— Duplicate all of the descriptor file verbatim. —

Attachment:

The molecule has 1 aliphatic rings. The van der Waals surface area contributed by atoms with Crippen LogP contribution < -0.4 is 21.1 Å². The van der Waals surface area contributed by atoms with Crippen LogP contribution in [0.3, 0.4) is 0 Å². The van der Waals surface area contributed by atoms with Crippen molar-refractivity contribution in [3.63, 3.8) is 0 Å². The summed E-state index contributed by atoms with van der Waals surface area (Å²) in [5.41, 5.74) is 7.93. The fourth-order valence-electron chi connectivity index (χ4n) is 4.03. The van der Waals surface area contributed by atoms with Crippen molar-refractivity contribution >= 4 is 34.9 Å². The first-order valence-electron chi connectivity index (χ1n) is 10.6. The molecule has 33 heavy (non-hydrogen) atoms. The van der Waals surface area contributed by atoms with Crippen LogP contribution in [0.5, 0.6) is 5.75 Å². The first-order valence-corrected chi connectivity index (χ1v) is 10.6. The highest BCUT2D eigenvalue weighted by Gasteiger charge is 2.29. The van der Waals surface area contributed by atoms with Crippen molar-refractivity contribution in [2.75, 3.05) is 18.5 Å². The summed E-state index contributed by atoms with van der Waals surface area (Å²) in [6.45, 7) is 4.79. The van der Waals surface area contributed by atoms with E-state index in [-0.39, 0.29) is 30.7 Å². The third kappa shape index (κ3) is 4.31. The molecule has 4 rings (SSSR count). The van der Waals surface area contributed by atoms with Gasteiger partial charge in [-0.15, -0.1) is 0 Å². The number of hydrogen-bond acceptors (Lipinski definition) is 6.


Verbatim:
The molecule has 1 aliphatic rings. The van der Waals surface area contributed by atoms with Crippen LogP contribution < -0.4 is 21.1 Å². The van der Waals surface area contributed by atoms with Crippen LogP contribution in [0.3, 0.4) is 0 Å². The van der Waals surface area contributed by atoms with Crippen molar-refractivity contribution in [3.63, 3.8) is 0 Å². The summed E-state index contributed by atoms with van der Waals surface area (Å²) in [5.41, 5.74) is 7.93. The fourth-order valence-electron chi connectivity index (χ4n) is 4.03. The van der Waals surface area contributed by atoms with Crippen molar-refractivity contribution >= 4 is 34.9 Å². The first-order valence-electron chi connectivity index (χ1n) is 10.6. The molecule has 33 heavy (non-hydrogen) atoms. The van der Waals surface area contributed by atoms with Crippen LogP contribution in [0.5, 0.6) is 5.75 Å². The first-order valence-corrected chi connectivity index (χ1v) is 10.6. The highest BCUT2D eigenvalue weighted by Gasteiger charge is 2.29. The van der Waals surface area contributed by atoms with Crippen molar-refractivity contribution in [2.75, 3.05) is 18.5 Å². The summed E-state index contributed by atoms with van der Waals surface area (Å²) in [6.45, 7) is 4.79. The van der Waals surface area contributed by atoms with E-state index in [-0.39, 0.29) is 30.7 Å². The third kappa shape index (κ3) is 4.31. The molecule has 4 rings (SSSR count). The van der Waals surface area contributed by atoms with Gasteiger partial charge in [-0.15, -0.1) is 0 Å². The number of hydrogen-bond acceptors (Lipinski definition) is 6.